The other available guards are former walk-on T.J. Schlundt and current walk-on Walt McGrory, who was forced to burn his redshirt season. The lack of guard depth has handcuffed Gard in leaning more on his inconsistent frontcourt role players. Take two of the top four guards off nearly any college basketball team in the country and see what happens.
Wisconsin should return every key contributor next season other than former walk-on Aaron Moesch. Right now, that means 98.7 percent of the scoring, 98.8 percent of the rebounding and 98.2 percent of the assists. Brevin Pritzl will be back, Trice and King will be healthy, Davison presumably will undergo successful surgery to repair his dislocated left shoulder, and Trevor Anderson will be available to play after sitting out as a redshirt for his transfer from Green Bay.
That means Wisconsin will have at least five guards capable of playing meaningful minutes, plus Schlundt in a pinch. Happ and Khalil Iverson will be seniors. Aleem Ford will return after serving as the team’s most consistent 3-point shooter in his redshirt freshman season. And Nate Reuvers, who has shown as much short-term progress as anybody, will be stronger with a full season of playing experience.
There are reasonable questions to be asked about why Wisconsin’s junior class has not developed as anticipated, particularly the front-court trio of Charlie Thomas, Alex Illikainen and Andy Van Vliet. But there also is no real way to predict how much a high school player will improve. Some of that falls on the coaching staff, and the rest is up to the player.
Wisconsin struck gold with Kaminsky, whose other scholarship offers were from Bradley, DePaul, Northern Illinois, Northwestern and Southern Illinois. Wisconsin was the only school from outside his home state to bother offering. Kaminsky, of course, went on to become the consensus national college basketball player of the year in 2015. That is clearly not a normal career arc. Thomas, Illikainen — and perhaps even Van Vliet — can still strengthen Wisconsin next season if they return. Experience and continuity doesn’t guarantee success, but it helps.
There is angst among the fan base because Wisconsin doesn’t have a future recruiting class with instant impact players. But just because the 2018 recruiting class lacks star power doesn’t mean Gard and the staff suddenly forgot how to recruit.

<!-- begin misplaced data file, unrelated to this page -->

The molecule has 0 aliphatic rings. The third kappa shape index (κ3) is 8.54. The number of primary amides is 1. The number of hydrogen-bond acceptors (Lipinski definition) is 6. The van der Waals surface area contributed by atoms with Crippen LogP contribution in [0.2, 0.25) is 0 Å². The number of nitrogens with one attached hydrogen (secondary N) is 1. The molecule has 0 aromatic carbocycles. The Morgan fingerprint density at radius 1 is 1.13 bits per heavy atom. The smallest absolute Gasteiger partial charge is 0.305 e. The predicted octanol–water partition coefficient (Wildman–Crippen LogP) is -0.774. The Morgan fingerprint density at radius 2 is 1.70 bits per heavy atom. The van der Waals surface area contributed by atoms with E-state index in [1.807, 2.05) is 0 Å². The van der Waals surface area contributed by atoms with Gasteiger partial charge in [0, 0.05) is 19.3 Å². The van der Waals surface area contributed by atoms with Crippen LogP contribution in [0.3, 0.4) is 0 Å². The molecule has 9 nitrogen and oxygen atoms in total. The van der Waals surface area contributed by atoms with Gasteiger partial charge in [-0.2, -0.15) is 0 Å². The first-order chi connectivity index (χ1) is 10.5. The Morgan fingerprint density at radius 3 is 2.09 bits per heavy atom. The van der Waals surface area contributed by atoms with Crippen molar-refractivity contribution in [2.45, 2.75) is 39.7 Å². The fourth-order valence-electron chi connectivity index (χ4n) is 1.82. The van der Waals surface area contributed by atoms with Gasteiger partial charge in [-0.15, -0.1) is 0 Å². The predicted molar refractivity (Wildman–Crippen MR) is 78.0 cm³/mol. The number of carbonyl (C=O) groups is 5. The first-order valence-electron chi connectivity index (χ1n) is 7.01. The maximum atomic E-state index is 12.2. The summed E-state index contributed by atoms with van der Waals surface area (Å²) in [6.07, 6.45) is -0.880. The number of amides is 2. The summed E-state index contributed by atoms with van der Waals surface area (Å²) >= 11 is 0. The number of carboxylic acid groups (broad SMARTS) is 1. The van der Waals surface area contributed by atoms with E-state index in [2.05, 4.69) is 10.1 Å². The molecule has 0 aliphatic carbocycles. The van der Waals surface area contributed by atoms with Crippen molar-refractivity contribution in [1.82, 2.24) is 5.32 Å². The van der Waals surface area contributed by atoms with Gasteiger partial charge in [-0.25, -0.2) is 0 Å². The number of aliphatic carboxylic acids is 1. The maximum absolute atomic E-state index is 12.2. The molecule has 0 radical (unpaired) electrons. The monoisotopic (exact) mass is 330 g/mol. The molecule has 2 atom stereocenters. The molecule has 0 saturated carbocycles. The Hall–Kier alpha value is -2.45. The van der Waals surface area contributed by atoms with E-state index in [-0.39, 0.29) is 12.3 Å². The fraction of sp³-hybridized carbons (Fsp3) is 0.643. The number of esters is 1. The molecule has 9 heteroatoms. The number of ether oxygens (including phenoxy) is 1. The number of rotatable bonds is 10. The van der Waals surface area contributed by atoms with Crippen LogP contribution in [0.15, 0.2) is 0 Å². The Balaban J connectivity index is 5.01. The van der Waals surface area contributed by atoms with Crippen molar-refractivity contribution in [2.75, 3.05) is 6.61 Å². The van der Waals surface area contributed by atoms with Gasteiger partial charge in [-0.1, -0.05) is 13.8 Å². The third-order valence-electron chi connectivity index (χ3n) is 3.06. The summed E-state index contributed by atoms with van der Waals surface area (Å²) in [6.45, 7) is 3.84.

Keep in mind that the 2017 class has the potential to be one of the better classes in recent memory with Davison, Reuvers and King. Wisconsin’s 2018 class has an unexpected hole in it because in-state product Tyler Herro de-committed after a year and signed with Kentucky. That scenario left the Badgers scrambling, and they’re still attempting to recover.
However, Wisconsin is in position to add another piece to its 2018 class, either from a high school prospect or the graduate-transfer route, and could thrive in 2019. Wisconsin has offers out to four players in 2019, including point guard DJ Carton (Bettendorf, Iowa) and forward Nobal Days (Racine, Wis.). Days is the No. 1 player in Wisconsin and Carton is the No. 2 player in Iowa — and the No. 4 point guard in the country. Both players hold the Badgers in high regard as their recruitment intensifies.
Forward Jalen Johnson (Sun Prairie, Wis.) also looms as a prized recruit in 2020, although Wisconsin will have to fend off Kentucky, North Carolina and Duke, among others. But unlike football, it only takes a handful of players to turn around a basketball program.
Wisconsin basketball may be at a crossroads of sorts as Gard closes out his third season in charge, magnified by the program’s sustained success. But are the Badgers “in trouble?” Only if they’re 10-13 at this time next season or the season after. And given the returning personnel and recruiting prospects in play, don’t bet on it.